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And dressed her in her vel-vet coat,
So beau-ti-ful and neat;

And she told me it was God

Who had clothed her with such care, And taught her how to breathe so sweet Up-on the e-ven-ing air.

I asked the lit-tle twink-ling star,
Who taught him how to shine,
And run with such a stead-y pace
A-long his prop-er line;

And he told me it was God

Who had made him shine so bright,
And trim his lit-tle ti-ny lamp
To cheer the win-try night.

Since all things then look up to God,
The flow-er, the star, the bird;
And all o-bey His ho-ly laws,

And lis-ten to His word;

I too, al-though a child, will try
His bid-ding to obey;

And I will learn to please Him too,
And serve as well as they.

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par-tridg-es own-er threw

La-zy Tom was a boy who was fond of mis-chief. One day he threw bricks at the tink-er's ass which was bray-ing on the com-mon. Then he went o-ver the brow of the hill to the brink of the broad riv-er, and filled a lit-tle boy's cap to the brim with wa-ter.

Com-ing home, he was throw-ing a stone at a brace of par-tridg-es, when he broke a pane of glass in a cot-tage win-dow.

When he saw what he had done, he hid be-hind a tree; but a brave boy who was pass-ing and had seen the stone thrown, caught him, and held him fast till the own-er of the cot-tage came. Many a blow Tom gave him, which made his nose bleed; but the man, who was bluff and ang-ry, came out and thrashed the cow-ard well.

He did not brag in the vil-lage of his doings that day.

What bliss to be un-der warm blankets when the bleak winds blow! I like bread, but not bran.

Oh! Bob! what a black blot you have made on that blank page.

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Lit-tle po-nies trot with eas-y tread. Mice end their tricks in traps set in pan-tries.

The tru-ant trusts that no trace of him will be found.

The true gar-den-er trims a-way all use-less trash from his trees.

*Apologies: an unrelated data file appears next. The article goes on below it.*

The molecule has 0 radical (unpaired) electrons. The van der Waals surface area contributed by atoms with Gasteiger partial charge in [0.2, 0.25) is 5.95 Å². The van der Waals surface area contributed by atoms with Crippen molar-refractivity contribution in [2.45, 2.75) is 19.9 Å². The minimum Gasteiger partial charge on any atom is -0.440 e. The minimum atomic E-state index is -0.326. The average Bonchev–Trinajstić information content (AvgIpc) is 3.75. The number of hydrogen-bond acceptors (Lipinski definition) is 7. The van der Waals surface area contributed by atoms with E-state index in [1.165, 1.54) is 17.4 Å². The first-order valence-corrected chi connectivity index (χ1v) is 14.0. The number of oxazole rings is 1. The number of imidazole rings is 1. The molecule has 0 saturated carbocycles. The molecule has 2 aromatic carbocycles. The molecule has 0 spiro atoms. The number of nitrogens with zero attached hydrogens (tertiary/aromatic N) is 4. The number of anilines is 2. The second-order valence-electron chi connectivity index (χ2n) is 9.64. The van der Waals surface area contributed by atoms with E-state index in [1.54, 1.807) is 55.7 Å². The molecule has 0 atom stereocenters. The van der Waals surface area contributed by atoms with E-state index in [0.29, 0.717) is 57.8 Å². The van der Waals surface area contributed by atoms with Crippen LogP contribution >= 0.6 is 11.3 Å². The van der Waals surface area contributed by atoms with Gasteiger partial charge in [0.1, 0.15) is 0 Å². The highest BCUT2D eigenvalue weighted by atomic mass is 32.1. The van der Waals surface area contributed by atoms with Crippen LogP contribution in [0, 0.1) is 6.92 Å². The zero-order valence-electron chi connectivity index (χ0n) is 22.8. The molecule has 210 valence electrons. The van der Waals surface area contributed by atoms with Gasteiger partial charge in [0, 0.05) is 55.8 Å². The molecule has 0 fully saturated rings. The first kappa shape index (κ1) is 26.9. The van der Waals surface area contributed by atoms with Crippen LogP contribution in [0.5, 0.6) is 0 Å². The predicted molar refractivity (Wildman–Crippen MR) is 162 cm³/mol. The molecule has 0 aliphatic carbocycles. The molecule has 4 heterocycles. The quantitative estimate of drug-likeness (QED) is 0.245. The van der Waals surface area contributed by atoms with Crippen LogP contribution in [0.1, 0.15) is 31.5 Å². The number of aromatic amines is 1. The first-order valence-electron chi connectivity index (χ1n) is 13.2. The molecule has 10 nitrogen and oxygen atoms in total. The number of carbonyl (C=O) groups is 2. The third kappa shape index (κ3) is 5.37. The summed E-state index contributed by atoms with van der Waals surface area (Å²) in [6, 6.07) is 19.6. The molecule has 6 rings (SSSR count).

Climb steep hills light-ly clad. "Click, clack!" says the clock in the clo-set.

Clogs crush clods of clay.

Cling close to the rope as you clamber up the cliff.

The Cuck-oo comes in Ap-ril,
Stops all the month of May,
Sings a song at Mid-sum-mer,
And then he goes a-way.



When God had made land and sea, with all the plants that grow, and fishes that swim, and beasts that roam, he made man.

He made man's body out of the dust of the ground, and breathed into his nos-trils the breath of life.

He called the first man Ad-am, and gave him Eve to be his help-mate and the moth-er of all man-kind.

He placed them in the love-ly gar-den of Ed-en, to en-joy its rare fruits, to lie on moss-y banks a-mong flowers sweetsmell-ing and ever-bloom-ing, to walk in the shade of trees ev-er green and full of sing-ing birds, and to bathe in fountains of clear wa-ter, ever run-ning and spark-ling in the sun.

No wild storm-winds blew there, but a gen-tle breeze sighed a-mong the branch-es. Nor rain, nor snow, nor hail was known, but the dew-drops fell light-ly on the grass. The sun shone by

day, and the stars twink-led mer-ri-ly by night, for no black thun-der-clouds darkened the sky.


The busy day is near-ly done,
The dark, still night is com-ing on;
I'll pray Al-migh-ty God to keep
His care a-round me while I sleep.
I fear I have not been so good
In all things as I know I should;
Not so o-be-di-ent, nor so mild,
Nor hum-ble, as be-comes a child.

Lord! if an-oth-er day I see,
Teach me a bet-ter child to be;
For Thou, who mak'st the birds Thy


Wilt lis-ten to an in-fant's pray-er.

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